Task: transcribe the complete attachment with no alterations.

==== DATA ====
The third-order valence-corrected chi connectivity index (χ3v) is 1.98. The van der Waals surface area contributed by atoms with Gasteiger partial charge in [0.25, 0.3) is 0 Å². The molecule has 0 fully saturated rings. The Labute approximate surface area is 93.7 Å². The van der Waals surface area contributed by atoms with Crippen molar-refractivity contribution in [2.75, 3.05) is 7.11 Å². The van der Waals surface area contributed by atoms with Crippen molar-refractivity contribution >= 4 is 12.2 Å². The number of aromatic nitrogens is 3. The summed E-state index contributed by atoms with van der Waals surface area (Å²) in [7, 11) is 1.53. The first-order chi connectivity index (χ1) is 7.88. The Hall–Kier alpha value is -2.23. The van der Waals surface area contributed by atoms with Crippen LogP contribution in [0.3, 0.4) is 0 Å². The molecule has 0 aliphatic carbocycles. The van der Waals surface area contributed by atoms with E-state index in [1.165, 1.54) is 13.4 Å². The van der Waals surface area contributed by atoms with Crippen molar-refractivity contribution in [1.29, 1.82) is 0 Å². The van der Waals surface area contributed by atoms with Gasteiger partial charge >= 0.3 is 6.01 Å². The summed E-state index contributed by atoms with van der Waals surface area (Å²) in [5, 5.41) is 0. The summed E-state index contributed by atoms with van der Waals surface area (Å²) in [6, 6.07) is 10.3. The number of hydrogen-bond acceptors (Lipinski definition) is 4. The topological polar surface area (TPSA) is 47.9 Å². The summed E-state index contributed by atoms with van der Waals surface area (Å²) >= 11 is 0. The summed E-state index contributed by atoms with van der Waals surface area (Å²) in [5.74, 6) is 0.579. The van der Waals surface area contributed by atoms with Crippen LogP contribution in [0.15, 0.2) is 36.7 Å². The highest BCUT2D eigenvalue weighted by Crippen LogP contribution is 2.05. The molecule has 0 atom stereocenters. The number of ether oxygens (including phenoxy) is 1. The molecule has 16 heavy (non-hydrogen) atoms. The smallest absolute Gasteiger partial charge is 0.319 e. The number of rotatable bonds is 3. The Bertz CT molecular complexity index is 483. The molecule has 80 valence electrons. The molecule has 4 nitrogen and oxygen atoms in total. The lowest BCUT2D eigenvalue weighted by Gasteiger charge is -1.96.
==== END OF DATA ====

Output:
The third-order valence-corrected chi connectivity index (χ3v) is 1.98. The van der Waals surface area contributed by atoms with Gasteiger partial charge in [0.25, 0.3) is 0 Å². The molecule has 0 fully saturated rings. The Labute approximate surface area is 93.7 Å². The van der Waals surface area contributed by atoms with Crippen molar-refractivity contribution in [2.75, 3.05) is 7.11 Å². The van der Waals surface area contributed by atoms with Crippen molar-refractivity contribution >= 4 is 12.2 Å². The number of aromatic nitrogens is 3. The summed E-state index contributed by atoms with van der Waals surface area (Å²) in [7, 11) is 1.53. The first-order chi connectivity index (χ1) is 7.88. The Hall–Kier alpha value is -2.23. The van der Waals surface area contributed by atoms with Crippen LogP contribution in [0.3, 0.4) is 0 Å². The molecule has 0 aliphatic carbocycles. The van der Waals surface area contributed by atoms with E-state index in [1.165, 1.54) is 13.4 Å². The van der Waals surface area contributed by atoms with Crippen molar-refractivity contribution in [1.29, 1.82) is 0 Å². The van der Waals surface area contributed by atoms with Gasteiger partial charge >= 0.3 is 6.01 Å². The summed E-state index contributed by atoms with van der Waals surface area (Å²) in [5, 5.41) is 0. The summed E-state index contributed by atoms with van der Waals surface area (Å²) in [6, 6.07) is 10.3. The number of hydrogen-bond acceptors (Lipinski definition) is 4. The topological polar surface area (TPSA) is 47.9 Å². The summed E-state index contributed by atoms with van der Waals surface area (Å²) >= 11 is 0. The summed E-state index contributed by atoms with van der Waals surface area (Å²) in [5.74, 6) is 0.579. The van der Waals surface area contributed by atoms with Crippen LogP contribution in [0.15, 0.2) is 36.7 Å². The highest BCUT2D eigenvalue weighted by Crippen LogP contribution is 2.05. The molecule has 0 atom stereocenters. The number of ether oxygens (including phenoxy) is 1. The molecule has 16 heavy (non-hydrogen) atoms. The smallest absolute Gasteiger partial charge is 0.319 e. The number of rotatable bonds is 3. The Bertz CT molecular complexity index is 483. The molecule has 80 valence electrons. The molecule has 4 nitrogen and oxygen atoms in total. The lowest BCUT2D eigenvalue weighted by Gasteiger charge is -1.96.